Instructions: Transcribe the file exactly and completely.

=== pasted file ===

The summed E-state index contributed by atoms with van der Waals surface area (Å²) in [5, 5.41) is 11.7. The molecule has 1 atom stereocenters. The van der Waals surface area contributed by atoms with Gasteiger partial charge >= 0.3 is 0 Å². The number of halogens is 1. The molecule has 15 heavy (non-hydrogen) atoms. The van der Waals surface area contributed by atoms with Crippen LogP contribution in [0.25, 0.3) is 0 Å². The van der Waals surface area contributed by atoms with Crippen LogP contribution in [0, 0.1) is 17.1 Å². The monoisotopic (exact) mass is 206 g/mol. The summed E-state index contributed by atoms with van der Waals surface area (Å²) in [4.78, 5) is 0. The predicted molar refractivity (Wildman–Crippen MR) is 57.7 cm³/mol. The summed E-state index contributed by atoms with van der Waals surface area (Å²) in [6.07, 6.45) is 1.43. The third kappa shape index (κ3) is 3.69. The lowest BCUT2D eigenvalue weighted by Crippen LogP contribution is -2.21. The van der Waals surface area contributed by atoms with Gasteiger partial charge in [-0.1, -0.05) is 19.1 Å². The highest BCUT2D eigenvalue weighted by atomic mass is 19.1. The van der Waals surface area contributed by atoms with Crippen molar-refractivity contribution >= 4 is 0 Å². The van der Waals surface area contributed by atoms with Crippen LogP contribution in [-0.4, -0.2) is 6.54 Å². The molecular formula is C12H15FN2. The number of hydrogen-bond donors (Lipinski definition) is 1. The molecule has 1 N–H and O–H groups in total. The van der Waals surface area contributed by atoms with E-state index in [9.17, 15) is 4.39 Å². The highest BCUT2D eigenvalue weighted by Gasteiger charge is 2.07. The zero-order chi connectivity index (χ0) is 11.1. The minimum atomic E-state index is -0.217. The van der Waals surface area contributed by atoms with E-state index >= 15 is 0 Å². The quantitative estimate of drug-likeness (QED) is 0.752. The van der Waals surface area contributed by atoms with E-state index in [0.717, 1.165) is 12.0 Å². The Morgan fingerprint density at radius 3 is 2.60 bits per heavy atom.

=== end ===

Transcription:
The summed E-state index contributed by atoms with van der Waals surface area (Å²) in [5, 5.41) is 11.7. The molecule has 1 atom stereocenters. The van der Waals surface area contributed by atoms with Gasteiger partial charge >= 0.3 is 0 Å². The number of halogens is 1. The molecule has 15 heavy (non-hydrogen) atoms. The van der Waals surface area contributed by atoms with Crippen LogP contribution in [0.25, 0.3) is 0 Å². The van der Waals surface area contributed by atoms with Crippen LogP contribution in [0, 0.1) is 17.1 Å². The monoisotopic (exact) mass is 206 g/mol. The summed E-state index contributed by atoms with van der Waals surface area (Å²) in [4.78, 5) is 0. The predicted molar refractivity (Wildman–Crippen MR) is 57.7 cm³/mol. The summed E-state index contributed by atoms with van der Waals surface area (Å²) in [6.07, 6.45) is 1.43. The third kappa shape index (κ3) is 3.69. The lowest BCUT2D eigenvalue weighted by Crippen LogP contribution is -2.21. The van der Waals surface area contributed by atoms with Gasteiger partial charge in [-0.1, -0.05) is 19.1 Å². The highest BCUT2D eigenvalue weighted by atomic mass is 19.1. The van der Waals surface area contributed by atoms with Crippen molar-refractivity contribution >= 4 is 0 Å². The van der Waals surface area contributed by atoms with Crippen LogP contribution in [-0.4, -0.2) is 6.54 Å². The molecular formula is C12H15FN2. The number of hydrogen-bond donors (Lipinski definition) is 1. The molecule has 1 N–H and O–H groups in total. The van der Waals surface area contributed by atoms with E-state index in [9.17, 15) is 4.39 Å². The highest BCUT2D eigenvalue weighted by Gasteiger charge is 2.07. The zero-order chi connectivity index (χ0) is 11.1. The minimum atomic E-state index is -0.217. The van der Waals surface area contributed by atoms with E-state index >= 15 is 0 Å². The quantitative estimate of drug-likeness (QED) is 0.752. The van der Waals surface area contributed by atoms with E-state index in [0.717, 1.165) is 12.0 Å². The Morgan fingerprint density at radius 3 is 2.60 bits per heavy atom.